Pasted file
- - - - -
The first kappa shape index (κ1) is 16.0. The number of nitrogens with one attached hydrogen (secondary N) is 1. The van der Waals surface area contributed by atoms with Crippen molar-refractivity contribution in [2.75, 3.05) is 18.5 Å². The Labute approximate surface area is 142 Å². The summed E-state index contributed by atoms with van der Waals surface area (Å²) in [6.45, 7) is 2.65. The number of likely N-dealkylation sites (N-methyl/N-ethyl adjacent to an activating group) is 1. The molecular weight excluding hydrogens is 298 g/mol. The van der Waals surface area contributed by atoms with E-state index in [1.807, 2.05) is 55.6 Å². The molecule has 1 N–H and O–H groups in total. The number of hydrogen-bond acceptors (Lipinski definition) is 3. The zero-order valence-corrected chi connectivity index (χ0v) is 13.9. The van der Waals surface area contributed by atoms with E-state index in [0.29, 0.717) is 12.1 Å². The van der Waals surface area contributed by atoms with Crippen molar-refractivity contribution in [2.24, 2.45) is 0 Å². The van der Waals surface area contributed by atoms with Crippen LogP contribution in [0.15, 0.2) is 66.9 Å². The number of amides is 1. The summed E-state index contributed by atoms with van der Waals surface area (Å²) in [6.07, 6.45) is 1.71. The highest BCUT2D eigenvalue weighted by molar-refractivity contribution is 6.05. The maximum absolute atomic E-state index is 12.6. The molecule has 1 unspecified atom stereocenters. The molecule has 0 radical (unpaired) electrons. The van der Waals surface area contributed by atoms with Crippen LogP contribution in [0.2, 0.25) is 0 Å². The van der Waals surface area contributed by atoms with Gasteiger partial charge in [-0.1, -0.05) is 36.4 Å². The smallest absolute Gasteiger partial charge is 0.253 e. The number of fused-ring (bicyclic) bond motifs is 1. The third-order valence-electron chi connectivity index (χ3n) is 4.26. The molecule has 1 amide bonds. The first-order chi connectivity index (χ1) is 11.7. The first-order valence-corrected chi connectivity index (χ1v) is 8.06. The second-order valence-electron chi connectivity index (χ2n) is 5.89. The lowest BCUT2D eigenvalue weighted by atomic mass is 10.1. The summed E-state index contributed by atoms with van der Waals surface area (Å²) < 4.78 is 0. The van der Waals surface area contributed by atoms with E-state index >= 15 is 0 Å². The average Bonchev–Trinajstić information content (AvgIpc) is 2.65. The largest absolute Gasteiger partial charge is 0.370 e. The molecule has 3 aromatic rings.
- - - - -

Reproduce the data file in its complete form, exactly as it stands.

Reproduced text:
The first kappa shape index (κ1) is 16.0. The number of nitrogens with one attached hydrogen (secondary N) is 1. The van der Waals surface area contributed by atoms with Crippen molar-refractivity contribution in [2.75, 3.05) is 18.5 Å². The Labute approximate surface area is 142 Å². The summed E-state index contributed by atoms with van der Waals surface area (Å²) in [6.45, 7) is 2.65. The number of likely N-dealkylation sites (N-methyl/N-ethyl adjacent to an activating group) is 1. The molecular weight excluding hydrogens is 298 g/mol. The van der Waals surface area contributed by atoms with E-state index in [1.807, 2.05) is 55.6 Å². The molecule has 1 N–H and O–H groups in total. The number of hydrogen-bond acceptors (Lipinski definition) is 3. The zero-order valence-corrected chi connectivity index (χ0v) is 13.9. The van der Waals surface area contributed by atoms with E-state index in [0.29, 0.717) is 12.1 Å². The van der Waals surface area contributed by atoms with Crippen molar-refractivity contribution in [2.24, 2.45) is 0 Å². The van der Waals surface area contributed by atoms with Crippen LogP contribution in [0.15, 0.2) is 66.9 Å². The number of amides is 1. The summed E-state index contributed by atoms with van der Waals surface area (Å²) in [6.07, 6.45) is 1.71. The highest BCUT2D eigenvalue weighted by molar-refractivity contribution is 6.05. The maximum absolute atomic E-state index is 12.6. The molecule has 1 unspecified atom stereocenters. The molecule has 0 radical (unpaired) electrons. The van der Waals surface area contributed by atoms with Crippen LogP contribution in [0.2, 0.25) is 0 Å². The van der Waals surface area contributed by atoms with Gasteiger partial charge in [-0.1, -0.05) is 36.4 Å². The smallest absolute Gasteiger partial charge is 0.253 e. The number of fused-ring (bicyclic) bond motifs is 1. The third-order valence-electron chi connectivity index (χ3n) is 4.26. The molecule has 1 amide bonds. The first-order chi connectivity index (χ1) is 11.7. The first-order valence-corrected chi connectivity index (χ1v) is 8.06. The second-order valence-electron chi connectivity index (χ2n) is 5.89. The lowest BCUT2D eigenvalue weighted by atomic mass is 10.1. The summed E-state index contributed by atoms with van der Waals surface area (Å²) < 4.78 is 0. The van der Waals surface area contributed by atoms with E-state index >= 15 is 0 Å². The average Bonchev–Trinajstić information content (AvgIpc) is 2.65. The largest absolute Gasteiger partial charge is 0.370 e. The molecule has 3 aromatic rings.